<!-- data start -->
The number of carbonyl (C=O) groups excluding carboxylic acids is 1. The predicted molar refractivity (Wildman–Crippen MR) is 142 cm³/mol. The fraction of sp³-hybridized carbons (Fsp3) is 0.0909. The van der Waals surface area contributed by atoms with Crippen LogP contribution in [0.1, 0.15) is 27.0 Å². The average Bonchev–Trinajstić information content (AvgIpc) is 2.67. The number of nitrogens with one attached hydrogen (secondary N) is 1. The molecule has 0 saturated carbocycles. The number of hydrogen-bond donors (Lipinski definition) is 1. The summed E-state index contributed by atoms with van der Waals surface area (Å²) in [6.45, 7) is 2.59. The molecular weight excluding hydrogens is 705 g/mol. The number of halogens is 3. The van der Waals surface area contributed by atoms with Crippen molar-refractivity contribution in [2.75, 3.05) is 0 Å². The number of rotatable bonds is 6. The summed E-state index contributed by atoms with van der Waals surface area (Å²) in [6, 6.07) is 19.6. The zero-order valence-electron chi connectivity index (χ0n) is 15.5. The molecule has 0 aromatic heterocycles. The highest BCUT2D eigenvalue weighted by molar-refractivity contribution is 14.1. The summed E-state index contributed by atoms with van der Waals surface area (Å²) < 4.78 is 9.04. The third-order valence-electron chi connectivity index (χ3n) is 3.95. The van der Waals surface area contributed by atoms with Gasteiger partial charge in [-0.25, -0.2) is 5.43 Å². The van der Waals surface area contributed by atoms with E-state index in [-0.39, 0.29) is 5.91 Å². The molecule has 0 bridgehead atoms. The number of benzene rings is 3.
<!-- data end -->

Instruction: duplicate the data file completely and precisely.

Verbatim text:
The number of carbonyl (C=O) groups excluding carboxylic acids is 1. The predicted molar refractivity (Wildman–Crippen MR) is 142 cm³/mol. The fraction of sp³-hybridized carbons (Fsp3) is 0.0909. The van der Waals surface area contributed by atoms with Crippen LogP contribution in [0.1, 0.15) is 27.0 Å². The average Bonchev–Trinajstić information content (AvgIpc) is 2.67. The number of nitrogens with one attached hydrogen (secondary N) is 1. The molecule has 0 saturated carbocycles. The number of hydrogen-bond donors (Lipinski definition) is 1. The summed E-state index contributed by atoms with van der Waals surface area (Å²) in [6.45, 7) is 2.59. The molecular weight excluding hydrogens is 705 g/mol. The number of halogens is 3. The van der Waals surface area contributed by atoms with Crippen molar-refractivity contribution in [2.75, 3.05) is 0 Å². The number of rotatable bonds is 6. The summed E-state index contributed by atoms with van der Waals surface area (Å²) in [6, 6.07) is 19.6. The zero-order valence-electron chi connectivity index (χ0n) is 15.5. The molecule has 0 aromatic heterocycles. The highest BCUT2D eigenvalue weighted by molar-refractivity contribution is 14.1. The summed E-state index contributed by atoms with van der Waals surface area (Å²) < 4.78 is 9.04. The third-order valence-electron chi connectivity index (χ3n) is 3.95. The van der Waals surface area contributed by atoms with Gasteiger partial charge in [-0.25, -0.2) is 5.43 Å². The van der Waals surface area contributed by atoms with E-state index in [-0.39, 0.29) is 5.91 Å². The molecule has 0 bridgehead atoms. The number of benzene rings is 3.